CHICAGO — A year after a brutal cold spell was blamed on something called the polar vortex — which was treated like a northern invasion by the media and as a conquering hero by children impressed by its power to close schools — this week's chill is little more than what meteorologists like to call winter.
Here are some questions — and answers — about the weather:
Q: WHAT'S THE FORECAST?
A: The Midwest will see the tail end of a storm that could dump as much as 6 inches of snow on Chicago by early Tuesday. That city, which awoke to sub-zero temperatures Monday, is expected to warm to a high of 16 degrees Tuesday before temperatures plummet to as low as 10 degrees below zero Wednesday morning and no higher than 5 degrees the rest of the day.
The temperatures pale in comparison to those experienced in North Dakota and Minnesota, where wind chills of between negative 25 and negative 50 degrees hit Monday morning.
Rainy New York City will also be struck by the cold come Thursday and "will be lucky if it hits 20" with lows near 10 degrees, according to Michael Musher with the National Weather Service's Weather Prediction Center.
It will be unusually cold in Atlanta on Thursday, when temperatures are forecast to dip into the lower teens, before scrambling up to the lower 20s on Friday.
In the West, a stream of Pacific moisture that dropped as much as 7 inches of rain along the Washington coast is expected to give way to clear skies. Flooding washed out foundations of a few houses and forced the evacuation of about 60 nursing home residents in Hoquiam in western Washington. Some rivers are already flooding or are expected to reach flood stage by Tuesday.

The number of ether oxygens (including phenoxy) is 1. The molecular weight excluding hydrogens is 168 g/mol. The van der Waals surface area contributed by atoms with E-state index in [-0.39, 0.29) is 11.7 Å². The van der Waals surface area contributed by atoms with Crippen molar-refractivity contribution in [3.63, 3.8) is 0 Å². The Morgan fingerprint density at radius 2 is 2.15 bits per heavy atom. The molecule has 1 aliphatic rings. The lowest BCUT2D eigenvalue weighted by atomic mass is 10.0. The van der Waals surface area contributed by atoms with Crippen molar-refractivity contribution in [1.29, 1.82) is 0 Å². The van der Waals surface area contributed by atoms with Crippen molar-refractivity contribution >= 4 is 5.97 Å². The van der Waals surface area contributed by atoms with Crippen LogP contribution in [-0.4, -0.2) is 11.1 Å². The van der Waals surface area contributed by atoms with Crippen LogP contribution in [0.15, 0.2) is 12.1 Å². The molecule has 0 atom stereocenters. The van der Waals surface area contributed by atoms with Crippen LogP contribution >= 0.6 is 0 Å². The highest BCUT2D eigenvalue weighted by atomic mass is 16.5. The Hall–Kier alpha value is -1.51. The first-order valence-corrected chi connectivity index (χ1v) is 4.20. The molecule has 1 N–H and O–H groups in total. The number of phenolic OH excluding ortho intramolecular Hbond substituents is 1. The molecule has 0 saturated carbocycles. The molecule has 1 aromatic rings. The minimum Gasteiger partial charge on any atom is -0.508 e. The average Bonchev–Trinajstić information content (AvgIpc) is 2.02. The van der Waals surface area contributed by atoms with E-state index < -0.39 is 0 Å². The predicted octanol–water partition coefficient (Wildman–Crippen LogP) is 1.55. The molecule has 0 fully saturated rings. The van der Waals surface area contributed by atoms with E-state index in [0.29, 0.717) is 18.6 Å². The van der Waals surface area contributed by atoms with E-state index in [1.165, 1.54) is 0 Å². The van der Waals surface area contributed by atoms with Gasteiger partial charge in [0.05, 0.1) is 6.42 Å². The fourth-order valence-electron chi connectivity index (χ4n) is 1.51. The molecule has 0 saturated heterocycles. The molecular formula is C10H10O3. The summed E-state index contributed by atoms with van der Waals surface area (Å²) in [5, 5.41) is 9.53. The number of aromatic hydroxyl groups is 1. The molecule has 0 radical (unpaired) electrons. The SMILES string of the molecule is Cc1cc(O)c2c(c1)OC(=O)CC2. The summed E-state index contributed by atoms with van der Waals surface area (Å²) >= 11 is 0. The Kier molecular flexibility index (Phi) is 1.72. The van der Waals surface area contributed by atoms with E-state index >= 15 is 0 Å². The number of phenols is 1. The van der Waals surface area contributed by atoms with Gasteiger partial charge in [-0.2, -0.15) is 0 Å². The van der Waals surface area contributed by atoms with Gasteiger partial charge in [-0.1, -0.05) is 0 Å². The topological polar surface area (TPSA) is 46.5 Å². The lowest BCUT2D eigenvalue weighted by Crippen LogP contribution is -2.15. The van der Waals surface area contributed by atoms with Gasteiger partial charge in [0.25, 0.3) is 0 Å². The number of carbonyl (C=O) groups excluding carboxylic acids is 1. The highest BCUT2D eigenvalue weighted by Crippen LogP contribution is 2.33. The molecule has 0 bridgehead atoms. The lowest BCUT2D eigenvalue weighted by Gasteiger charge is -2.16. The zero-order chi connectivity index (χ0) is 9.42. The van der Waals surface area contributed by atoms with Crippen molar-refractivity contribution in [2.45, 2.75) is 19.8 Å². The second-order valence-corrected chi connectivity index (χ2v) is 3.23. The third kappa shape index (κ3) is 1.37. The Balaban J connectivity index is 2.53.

Q: WHAT'S CAUSING THE TEMPERATURE DROP?
A: The jet stream is dipping, meaning cold air from Canada and other northern areas is plummeting into the eastern two-thirds of the United States.
Q: IS IT THE POLAR VORTEX?
A: The phrase took on a life of its own last year, becoming wildly popular on television news and in social media, and serving as fodder for late night comedians, not to mention Rush Limbaugh, who suggested it was an invention of liberals making their case in the debate over global warming.
"We've been told to go around that term," said Musher, chuckling.
The answer is yes and no. Yes, because as Musher noted, the cold air is coming from near the North Pole. But no, because the system itself that came all the way down into the United States has so far stayed in its normal location far to the north of the U.S. border.
Meteorologists say it's simply winter.
Q: HOW CAN PEOPLE PREPARE?
A: Officials in the coldest areas urged residents to bundle up to guard against hypothermia and exercise caution while driving.
In the North Dakota city of Belcourt, the temperature was recorded at minus-48, with the wind chill. That degree of cold can cause frostbite to exposed skin within a matter of minutes, but "up here, where we're at, we're used to it," said Jake McCloud, assistant manager of the Utter Stop convenience store in Belcourt. "We don't get too many (customers) who complain."
In Montana, snow and freezing rain triggered highway accidents, school closures and avalanche warnings. One to 2 feet of snow had fallen by Monday morning in the Whitefish and Kalispell areas.
"We're definitely concerned for travelers out there, people on the roadways when conditions are fine one moment, then visibility drops," said Paul Nutter with the National Weather Service in Great Falls, Montana.
Q: WHAT'S NEXT?
A: Temperatures are expected to be lower than normal for days but could rise a bit by the end of the week.
"We have cold temperatures, but it's not like it never happened before," said Bob Oravec, a meteorologist with the Weather Prediction Center in College Park, Maryland. "It's typical for an Arctic outbreak."
Associated Press writers Blake Nicholson in Bismarck, N.D., and Matthew Brown in Billings, Mont., contributed to this report.